If one buys a Leica M used, he can probably sell it for whatever he paid later... or close to it. In that one sense, it is arguably affordable to those who can put up the price to get it in the first place.

I've never owned a camera better made than a Leica M3. One has to hold it and use it to understand. Very solid, heavy, and precise. It's a precision instrument, modeled after laboratory equipment made by Leitz. It is the kind of thing that has been passed down to descendents.

But it's quite limited. It has just what is needed for that narrow focus too. Nothing extraneous, exotic, or unnecessary. Just bare bones, highest quality mean machine, limited scope, manual orientation.

Having said all that, and taking into consideration actual needs of a young photographer, my recommendation would be to instead buy a good dSLR. The reasons are flexibility, price, and availability of affordable accessories and service. Think mid range Canon, Nikon, Sony, or Pentax.

If one wants the rangefinder experience on a shoestring budget, he should consider a Canon QL17 or similar. If he likes shooting with it, he may be a candidate for a Leica M somewhere down the line. I'm hoping that Fuji will someday have an affordable, digital, Leica-inspired alternative to the M9. I could see myself buying one of them.

:)
« Last Edit: November 16, 2017, 12:25:11 AM by Hankosaurus »
Henry
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D700, F, F2, M3

Some say that those of us who like to talk about cameras should instead go and take pictures. I say we should go and also take pictures.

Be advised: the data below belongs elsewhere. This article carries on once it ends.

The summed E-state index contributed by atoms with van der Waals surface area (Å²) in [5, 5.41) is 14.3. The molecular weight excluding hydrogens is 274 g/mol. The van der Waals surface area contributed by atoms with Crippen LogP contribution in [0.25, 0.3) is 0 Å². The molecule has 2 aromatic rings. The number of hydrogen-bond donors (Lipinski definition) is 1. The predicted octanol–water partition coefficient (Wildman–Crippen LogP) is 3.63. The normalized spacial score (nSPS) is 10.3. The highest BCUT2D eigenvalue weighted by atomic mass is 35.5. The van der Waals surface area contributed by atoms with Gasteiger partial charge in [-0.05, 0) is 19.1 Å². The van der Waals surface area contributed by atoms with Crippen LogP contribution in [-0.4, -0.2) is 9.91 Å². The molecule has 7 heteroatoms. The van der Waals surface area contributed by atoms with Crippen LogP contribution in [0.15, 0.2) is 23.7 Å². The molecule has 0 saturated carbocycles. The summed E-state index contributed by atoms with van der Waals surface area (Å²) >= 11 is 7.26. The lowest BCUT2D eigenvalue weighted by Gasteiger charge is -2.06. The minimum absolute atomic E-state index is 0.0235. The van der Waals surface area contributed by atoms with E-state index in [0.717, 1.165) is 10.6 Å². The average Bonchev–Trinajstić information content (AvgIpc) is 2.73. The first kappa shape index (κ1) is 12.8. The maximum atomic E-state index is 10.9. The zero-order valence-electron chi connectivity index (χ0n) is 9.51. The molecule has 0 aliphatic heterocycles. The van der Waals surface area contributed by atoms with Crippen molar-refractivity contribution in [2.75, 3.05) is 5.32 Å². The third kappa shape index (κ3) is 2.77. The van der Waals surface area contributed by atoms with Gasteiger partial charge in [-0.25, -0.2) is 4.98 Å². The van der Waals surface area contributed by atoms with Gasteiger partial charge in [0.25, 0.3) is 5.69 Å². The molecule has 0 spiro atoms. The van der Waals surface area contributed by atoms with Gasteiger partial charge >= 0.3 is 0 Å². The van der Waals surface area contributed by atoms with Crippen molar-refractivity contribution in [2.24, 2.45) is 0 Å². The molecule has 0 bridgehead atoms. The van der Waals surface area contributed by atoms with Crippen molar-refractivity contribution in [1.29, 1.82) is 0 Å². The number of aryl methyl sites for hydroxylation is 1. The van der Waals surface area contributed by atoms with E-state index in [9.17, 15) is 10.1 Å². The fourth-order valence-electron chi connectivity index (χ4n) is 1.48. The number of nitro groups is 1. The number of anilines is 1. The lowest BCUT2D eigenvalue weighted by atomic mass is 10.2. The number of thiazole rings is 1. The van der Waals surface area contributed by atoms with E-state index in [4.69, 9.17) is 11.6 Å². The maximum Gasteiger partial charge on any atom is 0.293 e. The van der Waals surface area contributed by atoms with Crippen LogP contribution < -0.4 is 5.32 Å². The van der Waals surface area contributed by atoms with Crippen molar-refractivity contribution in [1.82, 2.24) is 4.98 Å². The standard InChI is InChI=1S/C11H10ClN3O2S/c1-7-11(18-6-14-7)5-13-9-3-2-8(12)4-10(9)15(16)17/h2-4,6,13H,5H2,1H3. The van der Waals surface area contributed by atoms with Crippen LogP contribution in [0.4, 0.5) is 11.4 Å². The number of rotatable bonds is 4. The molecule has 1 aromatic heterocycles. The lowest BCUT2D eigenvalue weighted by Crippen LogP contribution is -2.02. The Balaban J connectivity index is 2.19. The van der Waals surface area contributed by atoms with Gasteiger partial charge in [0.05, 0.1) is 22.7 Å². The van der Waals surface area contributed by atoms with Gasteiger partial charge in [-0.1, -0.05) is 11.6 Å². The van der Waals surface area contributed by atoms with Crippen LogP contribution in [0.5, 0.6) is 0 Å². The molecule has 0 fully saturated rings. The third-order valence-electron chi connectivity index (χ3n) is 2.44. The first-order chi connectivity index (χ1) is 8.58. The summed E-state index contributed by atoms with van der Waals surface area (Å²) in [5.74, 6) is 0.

Offline Arindam Ghosh

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Re: Like a Leica M?
« Reply #1 on: January 20, 2014, 01:36:59 PM »
Hello, sir.
It was a very interesting read on the Leica M. I agree you with you on all the points except the last one where I would beg to differ. I believe that an opinion formed regarding rangefinders using a Canonet is almost a prejudice. I have a QL 19 which has been lying unused in my cupboard. The viewfinder wasn't very bright, and matching images in that 'yellow square in the centre' was very difficult. It no doubt gave me an idea about how rangefinders work, but it also gave me a view that they are difficult to focus, and certainly not for me. I was, in a way, beginning to hate the rangefinder system.
However, things changed last year when I had a chance to look through a M3 belonging to a relative of mine. The viewfinder is much brighter, and focusing was much easier. In a way, it made me realise why people love this camera. A Leica rangefinder was on an entirely different level. Please note that I am not talking about the quality of images. One search at Flickr and you'll see the gorgeous images made my non-Leica RFs. It is equally possible to make crappy images with a Leica. It is all about the ease of use. No doubt that an experienced hand might find a canonet or yashica RF equally easy to work with. It is entrants like me who need something 'nice' as a first impression.